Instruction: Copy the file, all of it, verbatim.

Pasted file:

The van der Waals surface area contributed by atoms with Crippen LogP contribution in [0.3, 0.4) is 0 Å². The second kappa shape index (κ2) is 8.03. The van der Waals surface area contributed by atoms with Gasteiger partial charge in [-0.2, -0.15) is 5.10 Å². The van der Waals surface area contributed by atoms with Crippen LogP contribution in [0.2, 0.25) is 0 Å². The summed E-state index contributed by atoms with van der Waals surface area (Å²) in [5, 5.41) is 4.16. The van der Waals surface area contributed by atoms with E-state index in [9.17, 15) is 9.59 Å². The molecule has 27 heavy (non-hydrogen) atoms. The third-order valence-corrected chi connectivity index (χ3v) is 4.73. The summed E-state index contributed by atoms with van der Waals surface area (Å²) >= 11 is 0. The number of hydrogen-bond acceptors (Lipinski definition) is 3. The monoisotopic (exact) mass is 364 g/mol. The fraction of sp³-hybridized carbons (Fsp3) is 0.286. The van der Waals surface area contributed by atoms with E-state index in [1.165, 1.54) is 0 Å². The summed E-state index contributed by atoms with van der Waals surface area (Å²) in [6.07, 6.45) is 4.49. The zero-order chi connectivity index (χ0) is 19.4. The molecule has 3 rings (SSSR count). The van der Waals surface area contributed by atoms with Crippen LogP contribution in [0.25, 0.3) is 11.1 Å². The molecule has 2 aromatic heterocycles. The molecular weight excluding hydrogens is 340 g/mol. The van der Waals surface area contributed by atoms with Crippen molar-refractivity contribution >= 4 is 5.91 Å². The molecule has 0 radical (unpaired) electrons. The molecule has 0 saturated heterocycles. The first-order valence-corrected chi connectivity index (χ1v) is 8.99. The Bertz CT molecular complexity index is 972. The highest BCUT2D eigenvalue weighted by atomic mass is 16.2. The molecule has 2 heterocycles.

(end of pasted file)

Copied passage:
The van der Waals surface area contributed by atoms with Crippen LogP contribution in [0.3, 0.4) is 0 Å². The second kappa shape index (κ2) is 8.03. The van der Waals surface area contributed by atoms with Gasteiger partial charge in [-0.2, -0.15) is 5.10 Å². The van der Waals surface area contributed by atoms with Crippen LogP contribution in [0.2, 0.25) is 0 Å². The summed E-state index contributed by atoms with van der Waals surface area (Å²) in [5, 5.41) is 4.16. The van der Waals surface area contributed by atoms with E-state index in [9.17, 15) is 9.59 Å². The molecule has 27 heavy (non-hydrogen) atoms. The third-order valence-corrected chi connectivity index (χ3v) is 4.73. The summed E-state index contributed by atoms with van der Waals surface area (Å²) >= 11 is 0. The number of hydrogen-bond acceptors (Lipinski definition) is 3. The monoisotopic (exact) mass is 364 g/mol. The fraction of sp³-hybridized carbons (Fsp3) is 0.286. The van der Waals surface area contributed by atoms with E-state index in [1.165, 1.54) is 0 Å². The summed E-state index contributed by atoms with van der Waals surface area (Å²) in [6.07, 6.45) is 4.49. The zero-order chi connectivity index (χ0) is 19.4. The molecule has 3 rings (SSSR count). The van der Waals surface area contributed by atoms with Crippen LogP contribution in [0.25, 0.3) is 11.1 Å². The molecule has 2 aromatic heterocycles. The molecular weight excluding hydrogens is 340 g/mol. The van der Waals surface area contributed by atoms with Crippen molar-refractivity contribution >= 4 is 5.91 Å². The molecule has 0 radical (unpaired) electrons. The molecule has 0 saturated heterocycles. The first-order valence-corrected chi connectivity index (χ1v) is 8.99. The Bertz CT molecular complexity index is 972. The highest BCUT2D eigenvalue weighted by atomic mass is 16.2. The molecule has 2 heterocycles.